• 5China Center for Health Development Studies, Peking University, Beijing, China
  • 6Stanford Center for International Development, Stanford University, Stanford, California
  • 7Shanghai Ocean University, Shanghai, China
  • 8African Vision Research Institute, University of KwaZulu-Natal, Durban, South Africa
  • 9Brien Holden Vision Institute, Durban, South Africa
  • 10Shanghai General Hospital, Shanghai Jiaotong University, Shanghai, China
  • 11Translational Research for Equitable Eyecare, Queen’s University Belfast, Belfast, Northern Ireland
  • 12Orbis International, New York, New York
JAMA Ophthalmol. 2015;133(12):1399-1406. doi:10.1001/jamaophthalmol.2015.3513
Abstract

Importance  The number of urban migrants in China is 300 million and is increasing rapidly in response to government policies. Urban migrants have poor access to health care, but little is known about rates of correction of refractive error among migrant children. This is of particular significance in light of recent evidence demonstrating the educational impact of providing children with spectacles.

Objective  To measure prevalence of spectacle need and ownership among Chinese migrant children.

Design, Setting, and Participants  Population-based, cross-sectional study among children who failed vision testing (uncorrected visual acuity ≤6/12 in either eye) between September 15 and 30, 2013, at 94 randomly selected primary schools in predominantly migrant communities in Shanghai, Suzhou, and Wuxi, China.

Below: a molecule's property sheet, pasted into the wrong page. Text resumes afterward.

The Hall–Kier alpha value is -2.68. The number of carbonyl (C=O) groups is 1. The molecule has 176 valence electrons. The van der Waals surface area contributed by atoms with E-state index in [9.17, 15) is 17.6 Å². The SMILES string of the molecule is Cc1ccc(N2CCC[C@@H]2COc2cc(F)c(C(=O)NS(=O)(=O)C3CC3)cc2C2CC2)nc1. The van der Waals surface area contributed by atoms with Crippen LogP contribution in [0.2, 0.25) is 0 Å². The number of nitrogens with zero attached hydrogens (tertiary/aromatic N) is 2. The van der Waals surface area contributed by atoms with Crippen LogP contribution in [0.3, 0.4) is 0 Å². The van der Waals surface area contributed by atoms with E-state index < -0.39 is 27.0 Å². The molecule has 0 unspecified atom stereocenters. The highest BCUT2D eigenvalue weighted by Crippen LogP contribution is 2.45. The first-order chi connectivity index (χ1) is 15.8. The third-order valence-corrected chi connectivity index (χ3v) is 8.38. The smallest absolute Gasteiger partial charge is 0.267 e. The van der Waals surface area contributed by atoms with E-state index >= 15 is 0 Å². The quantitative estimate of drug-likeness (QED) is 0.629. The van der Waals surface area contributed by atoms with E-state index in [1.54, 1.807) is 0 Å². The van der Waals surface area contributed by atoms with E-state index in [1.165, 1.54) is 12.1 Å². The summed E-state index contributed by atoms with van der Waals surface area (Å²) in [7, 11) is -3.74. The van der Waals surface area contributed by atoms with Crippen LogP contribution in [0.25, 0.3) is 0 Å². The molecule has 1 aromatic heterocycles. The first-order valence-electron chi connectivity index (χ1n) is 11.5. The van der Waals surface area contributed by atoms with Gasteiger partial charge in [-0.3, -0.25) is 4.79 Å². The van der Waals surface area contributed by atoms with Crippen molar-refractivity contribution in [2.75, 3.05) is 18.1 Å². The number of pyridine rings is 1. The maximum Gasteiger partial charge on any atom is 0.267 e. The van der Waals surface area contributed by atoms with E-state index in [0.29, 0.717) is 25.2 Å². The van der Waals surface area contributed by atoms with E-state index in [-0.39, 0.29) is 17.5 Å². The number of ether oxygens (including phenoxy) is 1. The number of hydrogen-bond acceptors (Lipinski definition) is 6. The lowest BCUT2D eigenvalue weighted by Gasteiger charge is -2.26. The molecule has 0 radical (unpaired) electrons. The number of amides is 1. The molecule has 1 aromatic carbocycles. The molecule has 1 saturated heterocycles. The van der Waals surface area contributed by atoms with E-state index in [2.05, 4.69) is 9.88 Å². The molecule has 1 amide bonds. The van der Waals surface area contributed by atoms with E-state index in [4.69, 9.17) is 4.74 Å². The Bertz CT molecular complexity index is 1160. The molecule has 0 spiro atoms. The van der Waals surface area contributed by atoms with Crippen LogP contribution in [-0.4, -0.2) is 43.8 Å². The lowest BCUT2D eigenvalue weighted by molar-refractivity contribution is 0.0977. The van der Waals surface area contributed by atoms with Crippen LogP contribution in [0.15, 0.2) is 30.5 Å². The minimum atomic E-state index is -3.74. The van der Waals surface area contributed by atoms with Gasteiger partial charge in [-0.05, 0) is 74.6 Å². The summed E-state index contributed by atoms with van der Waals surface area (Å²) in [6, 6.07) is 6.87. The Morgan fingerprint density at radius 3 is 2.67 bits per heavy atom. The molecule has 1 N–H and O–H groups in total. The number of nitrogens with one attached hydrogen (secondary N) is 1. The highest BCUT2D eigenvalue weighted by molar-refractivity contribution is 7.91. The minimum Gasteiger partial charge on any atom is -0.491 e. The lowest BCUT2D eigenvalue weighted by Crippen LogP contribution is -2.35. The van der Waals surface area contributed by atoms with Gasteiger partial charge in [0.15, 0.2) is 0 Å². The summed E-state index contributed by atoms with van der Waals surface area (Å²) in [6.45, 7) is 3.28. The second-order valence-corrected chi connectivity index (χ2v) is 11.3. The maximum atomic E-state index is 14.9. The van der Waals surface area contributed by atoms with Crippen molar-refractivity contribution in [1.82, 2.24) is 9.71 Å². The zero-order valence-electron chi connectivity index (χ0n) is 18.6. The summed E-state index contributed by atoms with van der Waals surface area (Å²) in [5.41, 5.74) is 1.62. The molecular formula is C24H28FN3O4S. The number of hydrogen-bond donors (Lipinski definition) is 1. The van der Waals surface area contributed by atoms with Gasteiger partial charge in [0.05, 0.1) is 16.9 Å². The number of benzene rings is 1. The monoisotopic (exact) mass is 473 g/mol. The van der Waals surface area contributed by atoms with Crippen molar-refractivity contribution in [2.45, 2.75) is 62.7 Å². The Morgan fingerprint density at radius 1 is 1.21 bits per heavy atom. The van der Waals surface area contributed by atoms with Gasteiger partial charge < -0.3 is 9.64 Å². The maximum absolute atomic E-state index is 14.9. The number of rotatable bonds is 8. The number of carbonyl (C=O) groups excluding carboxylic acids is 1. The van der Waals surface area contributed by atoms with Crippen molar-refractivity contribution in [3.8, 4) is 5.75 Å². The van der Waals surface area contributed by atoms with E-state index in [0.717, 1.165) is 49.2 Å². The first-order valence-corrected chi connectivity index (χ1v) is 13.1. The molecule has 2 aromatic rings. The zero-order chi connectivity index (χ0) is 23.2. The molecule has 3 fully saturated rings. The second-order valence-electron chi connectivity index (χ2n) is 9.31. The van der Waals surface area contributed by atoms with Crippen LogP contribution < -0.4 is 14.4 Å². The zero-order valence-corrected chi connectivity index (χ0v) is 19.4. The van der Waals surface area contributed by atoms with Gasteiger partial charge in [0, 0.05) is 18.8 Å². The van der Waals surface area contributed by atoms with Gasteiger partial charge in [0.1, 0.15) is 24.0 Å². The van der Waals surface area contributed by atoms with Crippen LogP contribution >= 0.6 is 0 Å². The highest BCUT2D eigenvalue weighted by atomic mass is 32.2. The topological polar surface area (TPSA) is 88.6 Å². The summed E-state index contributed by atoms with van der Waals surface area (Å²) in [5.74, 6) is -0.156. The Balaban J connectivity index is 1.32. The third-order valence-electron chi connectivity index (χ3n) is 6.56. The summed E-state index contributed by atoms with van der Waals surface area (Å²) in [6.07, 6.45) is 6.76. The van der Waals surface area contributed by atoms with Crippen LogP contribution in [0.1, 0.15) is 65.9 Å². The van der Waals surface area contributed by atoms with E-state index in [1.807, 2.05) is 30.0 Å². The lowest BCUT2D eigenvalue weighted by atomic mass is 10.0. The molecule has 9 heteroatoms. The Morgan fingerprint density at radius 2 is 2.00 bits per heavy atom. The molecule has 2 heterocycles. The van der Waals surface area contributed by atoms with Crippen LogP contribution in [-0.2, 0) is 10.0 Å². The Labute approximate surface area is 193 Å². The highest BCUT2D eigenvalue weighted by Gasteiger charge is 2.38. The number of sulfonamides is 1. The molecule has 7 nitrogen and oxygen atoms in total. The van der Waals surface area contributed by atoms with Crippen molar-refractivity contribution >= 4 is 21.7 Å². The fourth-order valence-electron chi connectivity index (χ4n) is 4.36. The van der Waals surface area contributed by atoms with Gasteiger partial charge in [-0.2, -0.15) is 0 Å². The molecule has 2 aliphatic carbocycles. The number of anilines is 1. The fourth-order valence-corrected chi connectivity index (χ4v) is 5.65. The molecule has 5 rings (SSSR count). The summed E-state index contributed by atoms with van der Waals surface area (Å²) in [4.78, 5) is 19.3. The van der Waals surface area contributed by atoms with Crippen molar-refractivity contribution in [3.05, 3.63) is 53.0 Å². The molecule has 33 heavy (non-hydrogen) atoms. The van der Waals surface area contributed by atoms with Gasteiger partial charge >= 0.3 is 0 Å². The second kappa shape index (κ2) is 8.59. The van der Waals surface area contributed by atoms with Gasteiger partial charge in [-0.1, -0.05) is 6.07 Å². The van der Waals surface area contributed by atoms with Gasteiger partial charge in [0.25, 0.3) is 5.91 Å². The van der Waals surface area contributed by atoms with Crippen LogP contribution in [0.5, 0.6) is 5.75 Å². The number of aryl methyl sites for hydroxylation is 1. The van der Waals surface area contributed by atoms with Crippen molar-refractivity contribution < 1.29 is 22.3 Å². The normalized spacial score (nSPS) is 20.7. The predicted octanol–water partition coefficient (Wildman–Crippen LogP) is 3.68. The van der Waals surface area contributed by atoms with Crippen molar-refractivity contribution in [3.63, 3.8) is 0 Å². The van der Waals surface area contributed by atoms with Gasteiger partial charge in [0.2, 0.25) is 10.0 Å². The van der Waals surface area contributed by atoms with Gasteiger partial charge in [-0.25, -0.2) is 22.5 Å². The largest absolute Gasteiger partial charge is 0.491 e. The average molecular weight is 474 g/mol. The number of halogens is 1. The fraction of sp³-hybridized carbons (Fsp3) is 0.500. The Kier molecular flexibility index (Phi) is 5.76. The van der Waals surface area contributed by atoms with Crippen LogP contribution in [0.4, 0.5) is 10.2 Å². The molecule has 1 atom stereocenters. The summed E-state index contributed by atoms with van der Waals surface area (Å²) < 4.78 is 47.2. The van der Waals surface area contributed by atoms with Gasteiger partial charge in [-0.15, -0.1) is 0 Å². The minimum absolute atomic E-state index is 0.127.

Main Outcomes and Measures  Refractive error by cycloplegic refraction; spectacle ownership, defined as producing glasses at school, having been told to bring them; and needing glasses, defined as uncorrected visual acuity of 6/12 or less correctable to greater than 6/12 in either eye, with myopia of −0.5 diopters (D) or less, hyperopia of +2.0 D or greater, or astigmatism of 0.75 D or greater in both eyes.

Results  Among 4409 children, 4376 (99.3%) completed vision screening (mean [SD] age, 11.0 [0.81] years; 55.3% boys; 4225 [96.5%] migrant and 151 [3.5%] local). Among 1204 children failing vision testing (total, 27.5%; 1147 migrant children [27.1%] vs 57 local children [37.7%]; P = .003), 850 (70.6%) completed refraction. Spectacle ownership in migrant children needing glasses (147 of 640 children [23.0%]) was less than among local children (12 of 34 children [35.3%]) (odds ratio = 0.55; 95% CI, 0.32-0.95; P = .03). Having uncorrected visual acuity less than 6/18 in both eyes was associated positively with baseline spectacle ownership (odds ratio = 5.73; 95% CI, 3.81-8.62; P < .001), but parental education and family wealth were not.